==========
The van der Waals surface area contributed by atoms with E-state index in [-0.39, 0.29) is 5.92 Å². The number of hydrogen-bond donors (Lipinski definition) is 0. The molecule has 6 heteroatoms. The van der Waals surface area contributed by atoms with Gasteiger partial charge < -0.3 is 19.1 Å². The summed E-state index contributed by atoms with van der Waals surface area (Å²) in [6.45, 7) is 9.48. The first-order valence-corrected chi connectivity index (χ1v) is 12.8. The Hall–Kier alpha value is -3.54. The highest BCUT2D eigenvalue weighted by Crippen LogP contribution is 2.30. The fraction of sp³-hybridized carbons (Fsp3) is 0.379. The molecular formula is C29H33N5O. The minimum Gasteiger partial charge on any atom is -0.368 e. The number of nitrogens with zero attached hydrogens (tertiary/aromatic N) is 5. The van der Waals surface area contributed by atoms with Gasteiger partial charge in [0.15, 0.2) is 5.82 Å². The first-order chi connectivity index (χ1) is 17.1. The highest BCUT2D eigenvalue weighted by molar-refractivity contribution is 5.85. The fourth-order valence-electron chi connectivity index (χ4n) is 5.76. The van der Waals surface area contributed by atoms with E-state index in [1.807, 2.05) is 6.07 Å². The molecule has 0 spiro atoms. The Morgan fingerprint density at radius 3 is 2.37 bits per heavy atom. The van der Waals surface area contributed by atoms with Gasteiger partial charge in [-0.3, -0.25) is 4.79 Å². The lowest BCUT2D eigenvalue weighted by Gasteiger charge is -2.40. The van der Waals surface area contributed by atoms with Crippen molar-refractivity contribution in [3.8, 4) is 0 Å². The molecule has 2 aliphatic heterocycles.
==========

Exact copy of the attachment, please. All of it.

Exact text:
The van der Waals surface area contributed by atoms with E-state index in [-0.39, 0.29) is 5.92 Å². The number of hydrogen-bond donors (Lipinski definition) is 0. The molecule has 6 heteroatoms. The van der Waals surface area contributed by atoms with Gasteiger partial charge < -0.3 is 19.1 Å². The summed E-state index contributed by atoms with van der Waals surface area (Å²) in [6.45, 7) is 9.48. The first-order valence-corrected chi connectivity index (χ1v) is 12.8. The Hall–Kier alpha value is -3.54. The highest BCUT2D eigenvalue weighted by Crippen LogP contribution is 2.30. The fraction of sp³-hybridized carbons (Fsp3) is 0.379. The molecular formula is C29H33N5O. The minimum Gasteiger partial charge on any atom is -0.368 e. The number of nitrogens with zero attached hydrogens (tertiary/aromatic N) is 5. The van der Waals surface area contributed by atoms with Gasteiger partial charge in [0.15, 0.2) is 5.82 Å². The first-order chi connectivity index (χ1) is 17.1. The highest BCUT2D eigenvalue weighted by molar-refractivity contribution is 5.85. The fourth-order valence-electron chi connectivity index (χ4n) is 5.76. The van der Waals surface area contributed by atoms with E-state index in [1.807, 2.05) is 6.07 Å². The molecule has 0 spiro atoms. The Morgan fingerprint density at radius 3 is 2.37 bits per heavy atom. The van der Waals surface area contributed by atoms with Gasteiger partial charge in [-0.3, -0.25) is 4.79 Å². The lowest BCUT2D eigenvalue weighted by Gasteiger charge is -2.40. The van der Waals surface area contributed by atoms with Crippen molar-refractivity contribution in [3.8, 4) is 0 Å². The molecule has 2 aliphatic heterocycles.